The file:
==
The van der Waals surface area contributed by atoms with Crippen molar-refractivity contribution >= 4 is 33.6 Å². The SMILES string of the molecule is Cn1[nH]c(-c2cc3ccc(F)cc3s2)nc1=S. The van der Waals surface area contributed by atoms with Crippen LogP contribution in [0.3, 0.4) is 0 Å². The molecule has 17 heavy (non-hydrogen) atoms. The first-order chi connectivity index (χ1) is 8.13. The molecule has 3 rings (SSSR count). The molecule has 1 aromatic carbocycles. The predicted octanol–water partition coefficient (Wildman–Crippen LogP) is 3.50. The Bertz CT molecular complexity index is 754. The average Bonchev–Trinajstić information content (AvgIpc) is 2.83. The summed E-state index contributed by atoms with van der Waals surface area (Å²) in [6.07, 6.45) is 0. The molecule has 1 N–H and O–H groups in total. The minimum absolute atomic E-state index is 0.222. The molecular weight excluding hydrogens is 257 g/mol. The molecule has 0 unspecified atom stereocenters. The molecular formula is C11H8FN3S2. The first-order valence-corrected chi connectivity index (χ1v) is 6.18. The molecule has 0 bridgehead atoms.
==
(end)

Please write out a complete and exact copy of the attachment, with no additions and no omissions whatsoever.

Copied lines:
The van der Waals surface area contributed by atoms with Crippen molar-refractivity contribution >= 4 is 33.6 Å². The SMILES string of the molecule is Cn1[nH]c(-c2cc3ccc(F)cc3s2)nc1=S. The van der Waals surface area contributed by atoms with Crippen LogP contribution in [0.3, 0.4) is 0 Å². The molecule has 17 heavy (non-hydrogen) atoms. The first-order chi connectivity index (χ1) is 8.13. The molecule has 3 rings (SSSR count). The molecule has 1 aromatic carbocycles. The predicted octanol–water partition coefficient (Wildman–Crippen LogP) is 3.50. The Bertz CT molecular complexity index is 754. The average Bonchev–Trinajstić information content (AvgIpc) is 2.83. The summed E-state index contributed by atoms with van der Waals surface area (Å²) in [6.07, 6.45) is 0. The molecule has 1 N–H and O–H groups in total. The minimum absolute atomic E-state index is 0.222. The molecular weight excluding hydrogens is 257 g/mol. The molecule has 0 unspecified atom stereocenters. The molecular formula is C11H8FN3S2. The first-order valence-corrected chi connectivity index (χ1v) is 6.18. The molecule has 0 bridgehead atoms.